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Discussion in 'Ride Reports - Day Trippin'' started by scarysharkface, Jan 16, 2020.
I love it, seriously.
Here's my Spotwalla track for the wanderings..
Not the most efficient routing, but I got there and managed to get back here so we'll just call it good..
Enjoyed the ride report, thanks for posting. Reading your RR inspired me, also located in Indiana, if the weather isn’t great for riding pack up and head to where it is!
This is great John! What a journey! You found some freaking gorgeous places. Love the road with all the Joshua Trees.
That's actually part of the SoCal BDR, North of Cima in the Mojave Preserve. I love it there!
What foodi destination are these breakfast tacos?
Snooze in San Diego.
Carmelita's Mexican Grill in Borrego Springs has a killer breakfast burrito that's worth checking into as well.
Welcome to the WR250R family. Looks like you're off to a great start with your adventure travels. I find the more I ride my WRR, the more my other bikes get neglected. When warm weather gets here in a few months, you should bring your WR out and explore Colorado. It's the perfect bike for this part of the country.
My son and his family are stationed in San Diego. I was out there in September but didn't take the WR. Borrego Springs is on my must ride list.
Thanks for posting your great photos.
I listen to Dead Man's Party about once a week. I never tire of the horn section.
Thank you for posting your adventure. I enjoyed reading about it and seeing the pictures.
My KLR 250. I had a lot of fun riding this bike in the mountains above Boulder.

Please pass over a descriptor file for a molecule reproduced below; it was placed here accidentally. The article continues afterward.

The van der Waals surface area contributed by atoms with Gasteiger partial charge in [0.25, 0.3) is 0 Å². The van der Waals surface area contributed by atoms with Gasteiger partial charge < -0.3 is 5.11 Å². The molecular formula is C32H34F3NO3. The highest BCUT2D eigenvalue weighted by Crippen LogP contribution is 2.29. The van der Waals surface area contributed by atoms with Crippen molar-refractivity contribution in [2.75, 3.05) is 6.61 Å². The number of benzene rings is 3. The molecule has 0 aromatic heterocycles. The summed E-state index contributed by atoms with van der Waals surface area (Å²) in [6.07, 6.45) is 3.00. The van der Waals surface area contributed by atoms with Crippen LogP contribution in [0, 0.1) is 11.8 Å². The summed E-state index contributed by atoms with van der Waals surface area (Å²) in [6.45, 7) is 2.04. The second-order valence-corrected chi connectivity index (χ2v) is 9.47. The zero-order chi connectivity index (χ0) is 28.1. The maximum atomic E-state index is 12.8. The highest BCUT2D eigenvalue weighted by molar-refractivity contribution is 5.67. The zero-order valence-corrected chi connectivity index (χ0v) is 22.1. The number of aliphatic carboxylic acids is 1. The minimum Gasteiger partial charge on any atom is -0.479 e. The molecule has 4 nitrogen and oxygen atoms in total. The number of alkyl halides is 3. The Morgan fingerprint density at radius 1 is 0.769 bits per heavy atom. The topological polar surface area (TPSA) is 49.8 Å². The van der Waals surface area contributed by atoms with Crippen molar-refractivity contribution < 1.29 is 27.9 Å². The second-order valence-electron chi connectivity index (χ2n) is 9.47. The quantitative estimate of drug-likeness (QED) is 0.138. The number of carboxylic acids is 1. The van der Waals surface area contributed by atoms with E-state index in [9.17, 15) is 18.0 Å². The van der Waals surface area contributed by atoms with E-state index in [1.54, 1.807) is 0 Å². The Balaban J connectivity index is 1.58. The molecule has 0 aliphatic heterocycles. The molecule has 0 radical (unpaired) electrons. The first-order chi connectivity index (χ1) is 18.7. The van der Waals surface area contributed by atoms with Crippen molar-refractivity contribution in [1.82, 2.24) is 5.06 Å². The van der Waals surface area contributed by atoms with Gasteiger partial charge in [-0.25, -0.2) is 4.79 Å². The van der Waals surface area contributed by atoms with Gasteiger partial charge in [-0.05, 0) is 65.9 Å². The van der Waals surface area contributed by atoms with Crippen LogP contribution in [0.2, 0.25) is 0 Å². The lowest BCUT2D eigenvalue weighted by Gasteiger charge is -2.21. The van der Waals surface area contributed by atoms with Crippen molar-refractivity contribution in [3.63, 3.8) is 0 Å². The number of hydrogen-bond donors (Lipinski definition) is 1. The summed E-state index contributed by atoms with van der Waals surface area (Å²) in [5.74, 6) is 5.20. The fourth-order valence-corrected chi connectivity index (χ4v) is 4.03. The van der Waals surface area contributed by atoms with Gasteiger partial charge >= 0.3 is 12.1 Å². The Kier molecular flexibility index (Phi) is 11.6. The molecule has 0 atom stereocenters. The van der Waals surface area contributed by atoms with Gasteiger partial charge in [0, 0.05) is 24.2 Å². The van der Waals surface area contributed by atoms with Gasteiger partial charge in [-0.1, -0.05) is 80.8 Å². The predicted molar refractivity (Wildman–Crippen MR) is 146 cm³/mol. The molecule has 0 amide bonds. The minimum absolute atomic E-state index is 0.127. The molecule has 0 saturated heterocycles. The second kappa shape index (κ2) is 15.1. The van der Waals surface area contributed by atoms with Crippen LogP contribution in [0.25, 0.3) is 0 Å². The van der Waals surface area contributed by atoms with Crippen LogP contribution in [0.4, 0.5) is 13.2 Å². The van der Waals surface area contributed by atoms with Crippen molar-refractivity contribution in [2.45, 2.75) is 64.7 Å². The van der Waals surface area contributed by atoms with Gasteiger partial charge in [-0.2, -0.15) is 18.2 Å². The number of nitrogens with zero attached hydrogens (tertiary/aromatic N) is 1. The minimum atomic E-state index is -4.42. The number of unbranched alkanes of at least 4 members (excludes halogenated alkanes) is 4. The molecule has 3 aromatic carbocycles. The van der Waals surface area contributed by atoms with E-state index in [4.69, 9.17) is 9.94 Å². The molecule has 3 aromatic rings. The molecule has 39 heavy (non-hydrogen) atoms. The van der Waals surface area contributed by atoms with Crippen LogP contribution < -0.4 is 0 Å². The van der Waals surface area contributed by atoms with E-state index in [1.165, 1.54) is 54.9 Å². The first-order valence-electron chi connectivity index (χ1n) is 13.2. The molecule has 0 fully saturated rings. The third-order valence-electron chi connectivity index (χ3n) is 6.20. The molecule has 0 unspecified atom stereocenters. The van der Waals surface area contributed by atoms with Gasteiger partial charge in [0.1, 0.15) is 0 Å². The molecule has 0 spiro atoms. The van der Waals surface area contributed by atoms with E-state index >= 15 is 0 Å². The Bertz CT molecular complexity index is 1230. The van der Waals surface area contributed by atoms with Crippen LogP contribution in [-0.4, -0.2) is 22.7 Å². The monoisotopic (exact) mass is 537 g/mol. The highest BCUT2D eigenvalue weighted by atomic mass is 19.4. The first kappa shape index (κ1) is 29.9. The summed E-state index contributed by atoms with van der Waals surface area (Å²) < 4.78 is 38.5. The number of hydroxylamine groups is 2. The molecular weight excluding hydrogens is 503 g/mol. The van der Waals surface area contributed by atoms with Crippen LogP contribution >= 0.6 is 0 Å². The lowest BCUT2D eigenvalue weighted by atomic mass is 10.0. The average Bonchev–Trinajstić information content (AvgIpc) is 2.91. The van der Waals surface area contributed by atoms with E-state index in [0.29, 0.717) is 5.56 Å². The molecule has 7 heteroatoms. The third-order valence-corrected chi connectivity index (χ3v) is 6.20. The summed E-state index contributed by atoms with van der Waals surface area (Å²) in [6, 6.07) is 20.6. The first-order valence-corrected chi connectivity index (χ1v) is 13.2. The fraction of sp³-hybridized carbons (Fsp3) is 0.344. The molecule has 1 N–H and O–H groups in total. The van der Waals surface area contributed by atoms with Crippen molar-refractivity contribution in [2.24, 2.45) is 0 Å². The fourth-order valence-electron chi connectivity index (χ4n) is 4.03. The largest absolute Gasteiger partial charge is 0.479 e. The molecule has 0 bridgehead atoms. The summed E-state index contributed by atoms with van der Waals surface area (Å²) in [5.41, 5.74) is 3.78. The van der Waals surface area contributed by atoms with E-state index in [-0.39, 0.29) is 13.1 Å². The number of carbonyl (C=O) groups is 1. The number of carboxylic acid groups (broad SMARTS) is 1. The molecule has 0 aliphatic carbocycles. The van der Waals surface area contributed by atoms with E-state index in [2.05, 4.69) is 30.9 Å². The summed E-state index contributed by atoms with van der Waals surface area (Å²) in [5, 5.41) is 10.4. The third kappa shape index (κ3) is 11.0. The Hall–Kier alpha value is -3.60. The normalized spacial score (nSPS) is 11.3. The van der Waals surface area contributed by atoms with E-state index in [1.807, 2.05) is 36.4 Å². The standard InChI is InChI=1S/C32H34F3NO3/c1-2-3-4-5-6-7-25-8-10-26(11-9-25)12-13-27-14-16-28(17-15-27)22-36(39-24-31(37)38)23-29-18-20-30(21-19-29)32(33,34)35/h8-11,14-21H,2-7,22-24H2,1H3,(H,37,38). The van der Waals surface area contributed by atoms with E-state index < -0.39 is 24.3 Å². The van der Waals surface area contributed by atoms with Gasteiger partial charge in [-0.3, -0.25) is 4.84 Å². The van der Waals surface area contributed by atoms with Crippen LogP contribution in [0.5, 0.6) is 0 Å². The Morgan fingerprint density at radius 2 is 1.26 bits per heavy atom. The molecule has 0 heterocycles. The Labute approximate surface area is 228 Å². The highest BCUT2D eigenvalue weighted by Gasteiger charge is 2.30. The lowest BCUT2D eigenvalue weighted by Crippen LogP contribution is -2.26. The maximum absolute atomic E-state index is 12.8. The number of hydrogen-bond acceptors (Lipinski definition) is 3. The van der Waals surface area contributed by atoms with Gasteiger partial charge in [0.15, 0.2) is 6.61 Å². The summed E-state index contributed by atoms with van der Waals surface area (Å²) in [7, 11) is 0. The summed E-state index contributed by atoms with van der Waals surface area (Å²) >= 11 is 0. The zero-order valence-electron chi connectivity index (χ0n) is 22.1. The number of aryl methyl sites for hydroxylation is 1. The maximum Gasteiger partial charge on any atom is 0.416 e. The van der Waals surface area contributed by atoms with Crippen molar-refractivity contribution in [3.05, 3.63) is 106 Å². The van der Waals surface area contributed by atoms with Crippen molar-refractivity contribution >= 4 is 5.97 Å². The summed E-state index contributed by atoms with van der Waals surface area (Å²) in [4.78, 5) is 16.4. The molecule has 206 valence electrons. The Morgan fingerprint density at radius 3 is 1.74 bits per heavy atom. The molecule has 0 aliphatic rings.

Thanks for posting. I like that hitch carrier. Kind of like the hitch carrier equivalent of my Rampfree trailer. My Winnebago has a long rear overhang, so I was thinking of getting a custom made hitch for the front and getting a carrier. But I hate pushing bikes up onto a carrier. Yours solves that problem.
It's rated for 375 pounds. I wish they made a two-bike version that would carry 600 pounds. That would be incredibly handy. My van has a drawbar limit of 700 pounds, so maybe the answer is to fabricate one with a larger plate and appropriately-heftier build for two bikes. I inquired with the company about that but haven't gotten any response. At any rate, I am terribly fond of that carrier. I thought about putting a receiver on the front for a second carrier, but I think issues with the lights and such are probably more than I'm prepared to tackle.
My wife liked what she saw enough that now we need to pickup a two-bike hitch carrier.
The van's hitch is rated for 700# on the drawbar. These on a carrier will be just about that heavy but it should work. I simply don't have the time or skills at this point to fab a nice hydraulic carrier. The van is considerably over-sprung for what's inside. I can't wait to ride some desert with Tracy.
I'm guessing they don't offer such a two-bike carrier, or offer a reply because the weight of a second bike that far out in space (measurable in feet) would be a heck of a lever and likely would put more lb-ft of force on the receiver hitch than a 700# tongue weight would (the center of a hitch ball being only a few inches out from the face of the receiver, and the other end of a 700# tongue weight being held up by trailer tires).
This is just an assumption though.
I had a 500 pound dead weight rated hitch on the front of my Excursion. The 500 pound rating was for the length of a normal hitch. I measured the centerline of the carrier to the hitch and called an engineer at Curt. He gave me guidance on how much to reduce the weight rating because of the lever effect described by the previous poster. I had an XT225 with a lightweight aluminium carrier and I was right at the limit.
I talked with the Curt people when I ordered my hitch, and explained how it would be used. The person I spoke with indicated that the static load would be higher at that distance from the hitch, but that the momentum of two 300# motorcycles would be significantly less than that of a loaded trailer on the system in driving conditions. I.E. a trailer with a 500# tongue wait at rest will exert significantly greater loads as you pull it up and down hills and curves than the motorcycles on the carrier will.
This makes sense to me.
Of course, I'm not fond of regular hitch carriers and the thought of loading two bikes onto one is just about twice as disheartening as loading one bike.
Very true. I was just giving it the old community college guess, didn't think of the dynamic loading.